8923Replications =50------------------------------------------------------------------------------ | Observed Bootstrap Normal-based | Coef. Std. Err. z P>|z| [95% Conf. Interval] -------------+----------------------------------------------------------------2/1| total |.4367997 .0910963 4.79 0.000 .2582542 .6153452indirect1 |.0593679 .0260807 2.28 0.023 .0082507 .110485direct1 |.3774319 .0863059 4.37 0.000 .2082754 .5465883indirect2 |.0586611 .0260593 2.25 0.024 .0075858 .1097364direct2 |.3781386 .0865485 4.37 0.000 .2085066 .5477706-------------+----------------------------------------------------------------3/1| total |1.410718 .0574691 24.55 0.000 1.29808 1.523355indirect1 |.2058881 .0188002 10.95 0.000 .1690405 .2427358direct1 |1.204829 .0524854 22.96 0.000 1.10196 1.307699indirect2 |.2012494 .0188692 10.67 0.000 .1642666 .2382323direct2 |1.209468 .0524411 23.06 0.000 1.106686 1.312251-------------+----------------------------------------------------------------3/2| total |.9739179 .0801047 12.16 0.000 .8169155 1.13092indirect1 |.1461109 .0291997 5.00 0.000 .0888806 .2033413direct1 |.8278069 .079138 10.46 0.000 .6726993 .9829146indirect2 |.1432144 .0298827 4.79 0.000 .0846454 .2017834direct2 |.8307035 .0799325 10.39 0.000 .6740388 .9873682------------------------------------------------------------------------------ in equation i/j (comparing groups i and j) let the fist subscript of Odds be the distribution of the the indirect variable let the second subscript of Odds be the conditional probabilities Method 1: Indirect effect = ln(Odds_ij/Odds_jj) Direct effect = ln(Odds_ii/Odds_ij) Method 2: Indirect effect = ln(Odds_ii/Odds_ji) Direct effect = ln(Odds_ji/Odds_jj)value labels 1 lower 2 middle 3 higher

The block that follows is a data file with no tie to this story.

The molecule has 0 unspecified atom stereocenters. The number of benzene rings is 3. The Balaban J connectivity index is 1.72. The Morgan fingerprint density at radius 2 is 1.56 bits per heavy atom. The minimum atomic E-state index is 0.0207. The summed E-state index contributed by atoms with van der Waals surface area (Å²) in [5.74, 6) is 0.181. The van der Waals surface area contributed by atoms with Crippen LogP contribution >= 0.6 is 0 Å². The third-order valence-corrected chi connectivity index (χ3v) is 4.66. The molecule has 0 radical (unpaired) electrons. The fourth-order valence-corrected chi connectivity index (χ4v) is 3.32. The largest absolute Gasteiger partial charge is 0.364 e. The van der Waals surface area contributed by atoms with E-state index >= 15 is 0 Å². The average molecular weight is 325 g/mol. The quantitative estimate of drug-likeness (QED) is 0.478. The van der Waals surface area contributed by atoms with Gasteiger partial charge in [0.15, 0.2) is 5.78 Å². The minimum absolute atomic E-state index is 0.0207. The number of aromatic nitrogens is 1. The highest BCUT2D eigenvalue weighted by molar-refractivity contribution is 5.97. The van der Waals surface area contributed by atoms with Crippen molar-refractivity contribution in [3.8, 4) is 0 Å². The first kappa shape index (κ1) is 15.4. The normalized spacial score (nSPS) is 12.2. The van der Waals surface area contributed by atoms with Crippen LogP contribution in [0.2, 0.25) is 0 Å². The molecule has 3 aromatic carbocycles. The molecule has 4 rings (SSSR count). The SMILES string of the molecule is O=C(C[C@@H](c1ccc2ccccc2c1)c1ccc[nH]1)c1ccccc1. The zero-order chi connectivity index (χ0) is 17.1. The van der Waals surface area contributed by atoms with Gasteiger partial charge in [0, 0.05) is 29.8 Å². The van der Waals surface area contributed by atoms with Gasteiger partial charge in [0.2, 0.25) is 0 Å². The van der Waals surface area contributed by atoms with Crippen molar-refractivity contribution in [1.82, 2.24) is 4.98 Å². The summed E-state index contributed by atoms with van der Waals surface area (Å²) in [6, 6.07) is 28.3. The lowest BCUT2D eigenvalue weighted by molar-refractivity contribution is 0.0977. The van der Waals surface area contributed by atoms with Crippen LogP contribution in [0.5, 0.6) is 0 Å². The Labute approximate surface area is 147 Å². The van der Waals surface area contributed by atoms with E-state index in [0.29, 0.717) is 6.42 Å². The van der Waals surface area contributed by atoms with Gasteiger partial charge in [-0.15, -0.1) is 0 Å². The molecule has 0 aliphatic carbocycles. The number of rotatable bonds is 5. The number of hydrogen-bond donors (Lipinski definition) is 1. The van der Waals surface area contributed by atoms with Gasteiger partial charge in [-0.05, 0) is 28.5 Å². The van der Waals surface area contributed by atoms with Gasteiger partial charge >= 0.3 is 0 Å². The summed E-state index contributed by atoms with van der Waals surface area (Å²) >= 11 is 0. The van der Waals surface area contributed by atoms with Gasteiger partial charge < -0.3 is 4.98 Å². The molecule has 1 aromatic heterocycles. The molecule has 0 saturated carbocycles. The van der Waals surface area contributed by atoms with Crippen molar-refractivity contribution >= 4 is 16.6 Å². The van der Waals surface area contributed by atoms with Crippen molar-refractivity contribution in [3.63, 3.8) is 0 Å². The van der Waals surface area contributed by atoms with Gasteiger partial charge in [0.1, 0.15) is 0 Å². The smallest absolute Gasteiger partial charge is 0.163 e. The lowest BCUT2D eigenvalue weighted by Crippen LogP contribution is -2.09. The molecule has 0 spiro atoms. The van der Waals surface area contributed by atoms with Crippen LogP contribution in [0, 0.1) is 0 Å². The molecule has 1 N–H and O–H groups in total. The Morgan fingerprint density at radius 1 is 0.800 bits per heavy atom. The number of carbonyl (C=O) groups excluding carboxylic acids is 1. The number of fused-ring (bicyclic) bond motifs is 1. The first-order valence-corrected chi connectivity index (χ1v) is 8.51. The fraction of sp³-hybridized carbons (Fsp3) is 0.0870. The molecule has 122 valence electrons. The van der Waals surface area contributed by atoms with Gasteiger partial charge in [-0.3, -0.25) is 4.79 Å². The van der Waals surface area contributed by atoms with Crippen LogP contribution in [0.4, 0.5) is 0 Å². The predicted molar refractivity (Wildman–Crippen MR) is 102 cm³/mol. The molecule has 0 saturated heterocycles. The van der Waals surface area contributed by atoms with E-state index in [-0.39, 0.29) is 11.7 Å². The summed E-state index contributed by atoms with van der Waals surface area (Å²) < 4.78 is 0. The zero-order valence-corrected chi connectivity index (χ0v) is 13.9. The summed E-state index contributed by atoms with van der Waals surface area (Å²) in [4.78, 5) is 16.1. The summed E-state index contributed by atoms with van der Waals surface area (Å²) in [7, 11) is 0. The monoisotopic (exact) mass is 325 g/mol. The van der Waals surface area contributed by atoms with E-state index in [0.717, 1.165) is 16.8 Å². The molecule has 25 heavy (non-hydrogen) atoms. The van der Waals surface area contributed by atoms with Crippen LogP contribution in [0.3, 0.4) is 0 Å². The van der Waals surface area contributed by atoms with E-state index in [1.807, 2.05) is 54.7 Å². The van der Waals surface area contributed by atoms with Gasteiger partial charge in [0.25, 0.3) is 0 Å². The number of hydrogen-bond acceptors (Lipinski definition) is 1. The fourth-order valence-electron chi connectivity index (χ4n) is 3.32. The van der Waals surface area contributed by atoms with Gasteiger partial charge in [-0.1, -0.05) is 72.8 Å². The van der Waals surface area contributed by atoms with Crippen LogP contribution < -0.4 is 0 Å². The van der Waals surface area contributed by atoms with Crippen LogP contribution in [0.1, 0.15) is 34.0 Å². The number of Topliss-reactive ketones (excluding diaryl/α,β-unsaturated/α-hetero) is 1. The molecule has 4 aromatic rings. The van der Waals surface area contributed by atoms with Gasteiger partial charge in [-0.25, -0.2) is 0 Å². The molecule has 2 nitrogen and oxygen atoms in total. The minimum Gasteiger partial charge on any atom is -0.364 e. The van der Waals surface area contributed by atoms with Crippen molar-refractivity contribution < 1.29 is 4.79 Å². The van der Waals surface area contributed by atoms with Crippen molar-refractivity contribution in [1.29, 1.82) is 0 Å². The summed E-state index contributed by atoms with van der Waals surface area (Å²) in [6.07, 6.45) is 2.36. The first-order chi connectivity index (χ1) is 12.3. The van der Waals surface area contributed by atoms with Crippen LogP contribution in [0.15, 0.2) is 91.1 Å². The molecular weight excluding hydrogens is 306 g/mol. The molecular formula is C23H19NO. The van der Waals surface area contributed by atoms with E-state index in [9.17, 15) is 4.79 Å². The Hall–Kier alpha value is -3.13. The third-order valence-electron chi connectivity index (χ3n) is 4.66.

The example below illustrates how one can add control variables, in this case
`south`. In this case we don't want to fix the value of `south` at
its mean value, instead using the `at()` option we fix it at 0. Notice that in
this case the direct and indirect effects have opposite signs, so college educated
people tend to be more likely to be a member of a union, but this effect is dampened
by the fact that they end up in higher occupations in which one is less likely to be
a member of a union.

. sysuse nlsw88, clear(NLSW, 1988 extract)

. gen byte high = occupation < 3 if occupation <.(9 missing values generated)

. gen byte middle = occupation >= 3 & occupation < 7 if occupation < .(9 missing values generated)

. ldecomp union south, direct(collgrad) indirect(high middle) at(south 0)(running _ldecomp on estimation sample)Bootstrap replications (

50) ----+--- 1 ---+--- 2 ---+--- 3 ---+--- 4 ---+--- 5 .................................................. 50Bootstrap results Number of obs =

1869Replications =50------------------------------------------------------------------------------ | Observed Bootstrap Normal-based | Coef. Std. Err. z P>|z| [95% Conf. Interval] -------------+----------------------------------------------------------------1/0| total |.5053109 .1393997 3.62 0.000 .2320924 .7785293indirect1 |-.1099997 .0535487 -2.05 0.040 -.2149533 -.0050461direct1 |.6153106 .1257786 4.89 0.000 .3687891 .861832indirect2 |-.1196662 .0532876 -2.25 0.025 -.2241079 -.0152244direct2 |.624977 .1282919 4.87 0.000 .3735295 .8764246------------------------------------------------------------------------------ in equation i/j (comparing groups i and j) let the fist subscript of Odds be the distribution of the the indirect variable let the second subscript of Odds be the conditional probabilities Method 1: Indirect effect = ln(Odds_ij/Odds_jj) Direct effect = ln(Odds_ii/Odds_ij) Method 2: Indirect effect = ln(Odds_ii/Odds_ji) Direct effect = ln(Odds_ji/Odds_jj)value labels 0 not college grad 1 college grad